Even with the remaining vestiges of a pandemic, the cancellation of the annual parade, and stronger breezes than usual, the City is still filled with PRIDE during the month of June. This month, we celebrate, honor, and recognize the diverse LGBTQ community here and throughout the world.
This is the month we remember those bold LGBT leaders who came before us, paving the way for others to safely come out of the closet. We remember with fondness many incredible LGBT leaders, including Harvey Milk, San Francisco’s first gay supervisor; Jose Sarria the Empress of San Francisco; Sylvia Rivera, a proud participant in the Stonewall Riots, Gilbert Baker, designer of the iconic rainbow flag, and countless others. We remember their courage and great commitment to being one’s authentic self.
We celebrate the many LGBTQ people still with us today in the Bay Area who continue to make change. All of us, regardless of how we love or express ourselves, take pride in recognizing our local LGBTQ leaders, including Juliana Delgado-Lopera, an incredible award-winning writer (you MUST read Fiebre Tropical!) and previous IFR employee; Dr. Sandra Hernandez, who has served valiantly as previous Director of the SF Department of Public Health, as Executive Director of the San Francisco Foundation, and now as Executive Director of the California Health Care Foundation; and Olga Talamante, whose name initially became known throughout the world as a political prisoner, then rose to prominence as the Executive Director of the visionary Chicana Latina Foundation.
We recognize Prado Gomez, who served courageously as the Executive Director of Proyecto Contra la SIDA Por Vida, in the early days of AIDS, when few reached out to the Latinx community; Marga Gomez and Margaret Cho, two queer comedians who proudly claimed their sexual orientation while bringing laughter to the world; the ever-amazing Adela Cuba who no one can help but love for her humor and brutal honesty (and another previous IFR employee); bold and queer artist Favianna Rodriguez; performer Maria Cora; artist extraordinaire Jaime Cortez…the list goes on and on.
One might think that, with such talent, change, and joyfulness, the need to commemorate Pride has dissipated. Sadly, nothing could be farther from the truth. The need to empower our LGBTQ selves and our LGBTQ allies is ongoing and ever-present.
The transgender community, in particular, has been under attack throughout the country, with several state legislatures passing laws to prohibit healthcare for trangender youth, restrict identification documents for transgender individuals, and exclude transgender youth from athletics, to name just a few.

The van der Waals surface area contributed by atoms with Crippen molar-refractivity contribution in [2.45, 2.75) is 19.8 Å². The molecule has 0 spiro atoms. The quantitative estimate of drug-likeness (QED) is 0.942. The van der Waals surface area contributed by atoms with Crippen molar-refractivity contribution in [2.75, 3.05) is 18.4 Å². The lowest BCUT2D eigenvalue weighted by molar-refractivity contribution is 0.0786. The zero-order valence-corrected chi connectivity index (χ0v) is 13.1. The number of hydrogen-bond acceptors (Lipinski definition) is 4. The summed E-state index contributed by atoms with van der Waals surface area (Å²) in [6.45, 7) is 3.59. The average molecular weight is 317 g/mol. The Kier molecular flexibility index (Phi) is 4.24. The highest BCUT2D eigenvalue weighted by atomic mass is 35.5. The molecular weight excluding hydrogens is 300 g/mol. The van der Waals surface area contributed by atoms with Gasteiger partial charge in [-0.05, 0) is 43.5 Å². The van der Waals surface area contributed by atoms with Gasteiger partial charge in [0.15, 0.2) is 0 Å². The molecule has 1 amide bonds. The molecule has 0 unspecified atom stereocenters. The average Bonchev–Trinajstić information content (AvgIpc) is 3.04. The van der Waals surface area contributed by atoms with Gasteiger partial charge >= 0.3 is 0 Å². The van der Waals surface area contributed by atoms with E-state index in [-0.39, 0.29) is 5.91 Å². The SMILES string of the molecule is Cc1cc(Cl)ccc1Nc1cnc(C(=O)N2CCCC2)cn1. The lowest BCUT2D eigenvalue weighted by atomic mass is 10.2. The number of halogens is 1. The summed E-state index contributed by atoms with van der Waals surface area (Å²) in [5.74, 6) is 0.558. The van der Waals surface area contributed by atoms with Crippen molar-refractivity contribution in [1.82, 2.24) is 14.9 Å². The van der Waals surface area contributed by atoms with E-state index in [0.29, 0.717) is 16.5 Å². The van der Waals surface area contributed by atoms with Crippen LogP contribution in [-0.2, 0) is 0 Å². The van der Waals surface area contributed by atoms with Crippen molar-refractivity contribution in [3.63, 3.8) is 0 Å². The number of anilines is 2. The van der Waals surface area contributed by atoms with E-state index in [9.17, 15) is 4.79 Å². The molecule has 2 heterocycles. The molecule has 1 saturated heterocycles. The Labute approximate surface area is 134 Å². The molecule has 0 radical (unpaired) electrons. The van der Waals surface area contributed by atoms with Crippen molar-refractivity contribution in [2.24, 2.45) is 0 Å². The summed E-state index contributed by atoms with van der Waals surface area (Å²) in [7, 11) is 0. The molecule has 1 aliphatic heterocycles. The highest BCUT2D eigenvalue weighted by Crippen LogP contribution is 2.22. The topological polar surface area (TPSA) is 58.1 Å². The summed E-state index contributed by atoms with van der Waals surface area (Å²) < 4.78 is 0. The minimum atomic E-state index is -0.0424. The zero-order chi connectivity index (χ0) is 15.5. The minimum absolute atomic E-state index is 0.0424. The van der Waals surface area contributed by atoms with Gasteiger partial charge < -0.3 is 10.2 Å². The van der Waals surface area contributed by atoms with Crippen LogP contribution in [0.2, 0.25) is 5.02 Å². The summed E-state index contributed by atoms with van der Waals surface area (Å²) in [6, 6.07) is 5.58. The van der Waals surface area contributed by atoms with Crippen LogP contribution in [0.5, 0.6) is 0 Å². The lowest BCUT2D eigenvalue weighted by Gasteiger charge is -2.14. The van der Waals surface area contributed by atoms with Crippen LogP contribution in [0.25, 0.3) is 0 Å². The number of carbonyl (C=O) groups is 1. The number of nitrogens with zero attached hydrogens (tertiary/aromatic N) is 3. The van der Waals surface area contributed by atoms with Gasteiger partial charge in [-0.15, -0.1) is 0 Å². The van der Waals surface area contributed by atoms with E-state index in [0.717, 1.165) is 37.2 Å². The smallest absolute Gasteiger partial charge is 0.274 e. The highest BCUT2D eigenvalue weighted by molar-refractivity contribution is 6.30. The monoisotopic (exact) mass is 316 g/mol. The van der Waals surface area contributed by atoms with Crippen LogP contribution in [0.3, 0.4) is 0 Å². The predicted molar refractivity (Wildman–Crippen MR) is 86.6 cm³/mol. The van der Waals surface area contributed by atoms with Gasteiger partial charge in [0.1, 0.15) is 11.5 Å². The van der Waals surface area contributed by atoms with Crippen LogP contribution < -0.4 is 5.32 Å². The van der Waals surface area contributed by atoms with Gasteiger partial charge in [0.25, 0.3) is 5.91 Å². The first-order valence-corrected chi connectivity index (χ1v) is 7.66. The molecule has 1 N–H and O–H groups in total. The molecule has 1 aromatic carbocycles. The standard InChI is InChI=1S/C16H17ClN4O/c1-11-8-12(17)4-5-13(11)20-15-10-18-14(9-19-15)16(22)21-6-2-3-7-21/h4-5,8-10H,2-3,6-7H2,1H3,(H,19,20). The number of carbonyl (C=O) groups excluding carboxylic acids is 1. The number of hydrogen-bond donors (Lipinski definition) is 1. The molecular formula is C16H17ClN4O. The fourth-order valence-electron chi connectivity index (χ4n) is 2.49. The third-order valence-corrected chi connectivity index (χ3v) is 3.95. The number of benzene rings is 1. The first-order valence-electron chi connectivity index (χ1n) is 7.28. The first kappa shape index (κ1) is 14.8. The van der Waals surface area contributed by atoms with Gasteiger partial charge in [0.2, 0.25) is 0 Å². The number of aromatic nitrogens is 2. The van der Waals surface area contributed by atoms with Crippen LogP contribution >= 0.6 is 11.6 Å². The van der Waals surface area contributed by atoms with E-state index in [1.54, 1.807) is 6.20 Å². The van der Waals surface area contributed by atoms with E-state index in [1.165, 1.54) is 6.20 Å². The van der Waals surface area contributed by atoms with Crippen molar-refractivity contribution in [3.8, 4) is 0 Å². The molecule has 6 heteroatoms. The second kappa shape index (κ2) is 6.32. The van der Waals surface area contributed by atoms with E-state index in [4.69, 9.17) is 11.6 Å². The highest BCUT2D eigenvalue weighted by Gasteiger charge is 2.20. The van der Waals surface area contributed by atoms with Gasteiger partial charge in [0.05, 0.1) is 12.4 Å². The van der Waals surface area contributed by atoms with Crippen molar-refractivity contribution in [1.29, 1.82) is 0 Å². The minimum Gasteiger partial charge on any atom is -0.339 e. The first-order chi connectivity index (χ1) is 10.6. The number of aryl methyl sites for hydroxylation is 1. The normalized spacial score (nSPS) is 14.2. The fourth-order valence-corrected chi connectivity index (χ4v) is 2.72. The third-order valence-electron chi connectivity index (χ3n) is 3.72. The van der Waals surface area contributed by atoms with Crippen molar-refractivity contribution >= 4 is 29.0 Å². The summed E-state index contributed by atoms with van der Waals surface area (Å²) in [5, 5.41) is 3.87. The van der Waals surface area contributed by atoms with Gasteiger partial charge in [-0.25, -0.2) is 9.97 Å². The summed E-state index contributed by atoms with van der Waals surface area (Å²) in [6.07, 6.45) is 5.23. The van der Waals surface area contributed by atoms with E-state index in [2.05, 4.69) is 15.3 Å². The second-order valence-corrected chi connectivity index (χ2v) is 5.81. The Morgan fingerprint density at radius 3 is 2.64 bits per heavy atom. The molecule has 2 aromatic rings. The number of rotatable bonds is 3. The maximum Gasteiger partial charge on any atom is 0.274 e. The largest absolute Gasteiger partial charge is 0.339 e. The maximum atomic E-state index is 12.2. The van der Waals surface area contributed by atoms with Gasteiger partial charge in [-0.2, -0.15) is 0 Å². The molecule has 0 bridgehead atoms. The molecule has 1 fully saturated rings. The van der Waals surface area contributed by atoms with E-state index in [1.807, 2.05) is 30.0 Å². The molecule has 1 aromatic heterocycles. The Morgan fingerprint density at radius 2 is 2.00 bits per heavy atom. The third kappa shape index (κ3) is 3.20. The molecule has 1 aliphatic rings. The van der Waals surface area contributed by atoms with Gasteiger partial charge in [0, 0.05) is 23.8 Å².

Many of you might also be familiar with Somos Familiar co-founder Laurin Mayeno, who authored the bilingual book One of a Kind, Like Me/Único Como Yo in honor of her son who was teased as a child for choosing to dress as a princess. Laurin’s inspiring and loving book was banned in Columbus County, North Carolina last month for being “age-inappropriate.” The intent was exactly as Laurin stated: “When you ban my book, you’re telling me that a child like mine doesn’t belong in your schools or our communities.” (Check out the story here).
We continue to steadfast solidarity with the many LGBT people and all who are held under ICE detention. There is no pride in detention. We cannot celebrate Pride without also calling for their immediate release.
LGBTQ empowerment must be ongoing and ever-present. In San Francisco, many continue working to send a different message, such as when it established Compton’s Transgender Cultural District, the first transgender district in the world. For their tremendous leadership, we honor the three black transwomen co-founders of Compton’s Transgender Cultural District: Honey Mahogany, Aria Sa’id and Janetta Johnson. THAT is how you welcome and empower a community, honor their histories, and provide a lasting presence.
This month, we recognize Pride in all its manifestations, with its many continuing struggles and its even more powerful successes. IFR celebrates Pride within our own Latinx community and with all communities who share in the sincere wish for LGBTQ empowerment. May it be ongoing and ever-present!
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